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An art piece honoring Hispanic children's education is now in Denver

Photo of a bronze sculpture of two children walking side by side. Etched at the base are the words "Cruzando los Traques (vías) 1914 Alamosa Co."
Scott Franz
"Cruzando los Traques" symbolizes the Hispanic children of Alamosa County who had to walk long distances and cross railroad tracks to get to their school building, separate from the schools for white students.

The Maestas case was one of many Mexican American segregation cases in the United States. Now, a new art piece in Denver celebrates equality for Hispanic children's education.

There’s a new art exhibit at the state Capitol — a sculpture portraying two children on their way to school.

“Cruzando los Traques” is the name of the bronze piece created by New Mexico artist Reynaldo Rivera. It symbolizes the Mexican American children of Alamosa County who were banned from attending the nearest school from home. They had to cross railroad tracks and had a much longer walk to get to their Spanish-speaking school.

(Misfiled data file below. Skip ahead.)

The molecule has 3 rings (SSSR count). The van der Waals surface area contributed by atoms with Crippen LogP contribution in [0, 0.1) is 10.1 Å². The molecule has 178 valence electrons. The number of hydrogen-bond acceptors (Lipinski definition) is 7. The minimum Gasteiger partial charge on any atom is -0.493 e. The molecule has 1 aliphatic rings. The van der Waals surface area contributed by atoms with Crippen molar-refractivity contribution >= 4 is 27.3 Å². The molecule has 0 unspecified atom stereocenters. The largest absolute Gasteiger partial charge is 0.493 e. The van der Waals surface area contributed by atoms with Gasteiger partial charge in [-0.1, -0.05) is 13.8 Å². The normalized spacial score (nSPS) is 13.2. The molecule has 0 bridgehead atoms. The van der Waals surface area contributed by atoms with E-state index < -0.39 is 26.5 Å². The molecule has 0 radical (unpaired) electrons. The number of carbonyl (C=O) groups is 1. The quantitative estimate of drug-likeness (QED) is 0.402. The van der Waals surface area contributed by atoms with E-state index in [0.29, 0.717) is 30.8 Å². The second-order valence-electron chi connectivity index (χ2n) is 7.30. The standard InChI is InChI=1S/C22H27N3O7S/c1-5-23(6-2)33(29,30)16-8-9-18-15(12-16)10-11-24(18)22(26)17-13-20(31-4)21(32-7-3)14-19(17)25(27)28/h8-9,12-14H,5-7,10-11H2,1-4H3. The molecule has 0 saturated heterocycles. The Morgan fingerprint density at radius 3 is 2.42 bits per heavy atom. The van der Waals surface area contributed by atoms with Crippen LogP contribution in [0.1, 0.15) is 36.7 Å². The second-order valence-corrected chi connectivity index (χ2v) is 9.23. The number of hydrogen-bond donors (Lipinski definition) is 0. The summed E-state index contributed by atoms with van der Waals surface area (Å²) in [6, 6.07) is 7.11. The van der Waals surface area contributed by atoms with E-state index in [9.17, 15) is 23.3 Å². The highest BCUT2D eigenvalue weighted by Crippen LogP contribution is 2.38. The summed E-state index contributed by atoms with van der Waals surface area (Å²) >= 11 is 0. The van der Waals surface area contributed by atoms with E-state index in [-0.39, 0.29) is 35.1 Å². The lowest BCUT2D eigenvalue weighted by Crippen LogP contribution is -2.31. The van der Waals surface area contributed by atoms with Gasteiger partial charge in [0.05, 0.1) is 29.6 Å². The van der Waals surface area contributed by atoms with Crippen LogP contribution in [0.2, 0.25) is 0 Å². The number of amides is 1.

In 1912, Hispanic children in Alamosa were forced by the local school board to attend a different school despite being fluent in English. There was a strong separation between “Mexican” and “American” children. When parents tried to enroll them in an English-speaking school, the children were rejected. School officials enforced a policy that children from Spanish-speaking families needed language support.

Francisco Maestas along with other parents organized boycotts and petitions, but realized their voice was unheard. They were able to raise money and hired a lawyer to take the school board to court. They prevailed. In 1914, Judge Charles Holbrook determined this was a case of social prejudice, recognized the children’s fluency in English and gave them the right to attend any school in the district.

The Maestas case is one of many desegregation cases in Mexican American history, and one of the first to gain a victory against Hispanic educational segregation.

You can visit the bronze piece now on display at the state Capitol for the remainder of the legislative session. It will then travel to other Colorado and New Mexico locations. Its permanent home will be in the Alamosa County Courthouse starting in October.

As a general assignment reporter, I stay on top of what is happening in our community and in our state. I make sure that my community in Northern Colorado can understand the information that I am delivering. I also host Colorado Edition and love to connect with listeners with knowing that they are choosing our station for the latest news and weather conditions.
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